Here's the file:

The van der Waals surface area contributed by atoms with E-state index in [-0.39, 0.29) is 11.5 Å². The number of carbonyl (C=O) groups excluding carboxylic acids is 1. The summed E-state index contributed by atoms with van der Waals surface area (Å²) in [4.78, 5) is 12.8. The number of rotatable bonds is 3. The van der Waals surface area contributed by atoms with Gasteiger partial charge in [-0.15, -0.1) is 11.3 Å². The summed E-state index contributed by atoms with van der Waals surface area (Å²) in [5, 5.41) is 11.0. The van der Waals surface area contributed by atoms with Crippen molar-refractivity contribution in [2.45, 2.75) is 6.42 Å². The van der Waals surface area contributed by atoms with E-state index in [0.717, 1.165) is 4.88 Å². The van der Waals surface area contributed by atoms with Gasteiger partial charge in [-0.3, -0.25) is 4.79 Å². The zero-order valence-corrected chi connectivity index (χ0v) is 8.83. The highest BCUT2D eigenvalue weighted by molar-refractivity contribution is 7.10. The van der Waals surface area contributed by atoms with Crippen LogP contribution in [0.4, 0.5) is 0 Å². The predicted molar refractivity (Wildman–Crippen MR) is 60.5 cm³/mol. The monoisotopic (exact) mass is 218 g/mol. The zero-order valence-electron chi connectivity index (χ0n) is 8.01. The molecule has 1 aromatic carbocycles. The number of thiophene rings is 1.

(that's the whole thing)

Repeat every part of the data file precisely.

The van der Waals surface area contributed by atoms with E-state index in [-0.39, 0.29) is 11.5 Å². The number of carbonyl (C=O) groups excluding carboxylic acids is 1. The summed E-state index contributed by atoms with van der Waals surface area (Å²) in [4.78, 5) is 12.8. The number of rotatable bonds is 3. The van der Waals surface area contributed by atoms with Gasteiger partial charge in [-0.15, -0.1) is 11.3 Å². The summed E-state index contributed by atoms with van der Waals surface area (Å²) in [5, 5.41) is 11.0. The van der Waals surface area contributed by atoms with Crippen molar-refractivity contribution in [2.45, 2.75) is 6.42 Å². The van der Waals surface area contributed by atoms with E-state index in [0.717, 1.165) is 4.88 Å². The van der Waals surface area contributed by atoms with Gasteiger partial charge in [-0.3, -0.25) is 4.79 Å². The zero-order valence-corrected chi connectivity index (χ0v) is 8.83. The highest BCUT2D eigenvalue weighted by molar-refractivity contribution is 7.10. The van der Waals surface area contributed by atoms with Crippen LogP contribution in [0.4, 0.5) is 0 Å². The predicted molar refractivity (Wildman–Crippen MR) is 60.5 cm³/mol. The monoisotopic (exact) mass is 218 g/mol. The zero-order valence-electron chi connectivity index (χ0n) is 8.01. The molecule has 1 aromatic carbocycles. The number of thiophene rings is 1.